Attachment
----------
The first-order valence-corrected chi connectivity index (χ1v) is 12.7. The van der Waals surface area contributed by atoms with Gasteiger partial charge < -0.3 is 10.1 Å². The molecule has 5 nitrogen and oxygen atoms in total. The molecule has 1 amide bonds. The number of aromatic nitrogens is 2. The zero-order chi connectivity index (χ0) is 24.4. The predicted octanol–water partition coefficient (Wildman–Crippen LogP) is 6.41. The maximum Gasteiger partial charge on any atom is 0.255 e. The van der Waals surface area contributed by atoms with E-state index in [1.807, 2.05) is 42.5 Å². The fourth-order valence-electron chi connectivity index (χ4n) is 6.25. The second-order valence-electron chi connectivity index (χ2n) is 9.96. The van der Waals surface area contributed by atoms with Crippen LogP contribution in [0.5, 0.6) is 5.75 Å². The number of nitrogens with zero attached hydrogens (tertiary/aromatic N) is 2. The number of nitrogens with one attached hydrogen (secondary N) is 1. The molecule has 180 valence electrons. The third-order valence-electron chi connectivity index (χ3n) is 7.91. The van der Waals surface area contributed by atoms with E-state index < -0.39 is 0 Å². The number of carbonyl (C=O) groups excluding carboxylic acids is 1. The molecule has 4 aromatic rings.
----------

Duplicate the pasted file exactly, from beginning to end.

The first-order valence-corrected chi connectivity index (χ1v) is 12.7. The van der Waals surface area contributed by atoms with Gasteiger partial charge < -0.3 is 10.1 Å². The molecule has 5 nitrogen and oxygen atoms in total. The molecule has 1 amide bonds. The number of aromatic nitrogens is 2. The zero-order chi connectivity index (χ0) is 24.4. The predicted octanol–water partition coefficient (Wildman–Crippen LogP) is 6.41. The maximum Gasteiger partial charge on any atom is 0.255 e. The van der Waals surface area contributed by atoms with E-state index in [1.807, 2.05) is 42.5 Å². The fourth-order valence-electron chi connectivity index (χ4n) is 6.25. The second-order valence-electron chi connectivity index (χ2n) is 9.96. The van der Waals surface area contributed by atoms with Crippen LogP contribution in [0.5, 0.6) is 5.75 Å². The number of nitrogens with zero attached hydrogens (tertiary/aromatic N) is 2. The number of nitrogens with one attached hydrogen (secondary N) is 1. The molecule has 180 valence electrons. The third-order valence-electron chi connectivity index (χ3n) is 7.91. The van der Waals surface area contributed by atoms with E-state index < -0.39 is 0 Å². The number of carbonyl (C=O) groups excluding carboxylic acids is 1. The molecule has 4 aromatic rings.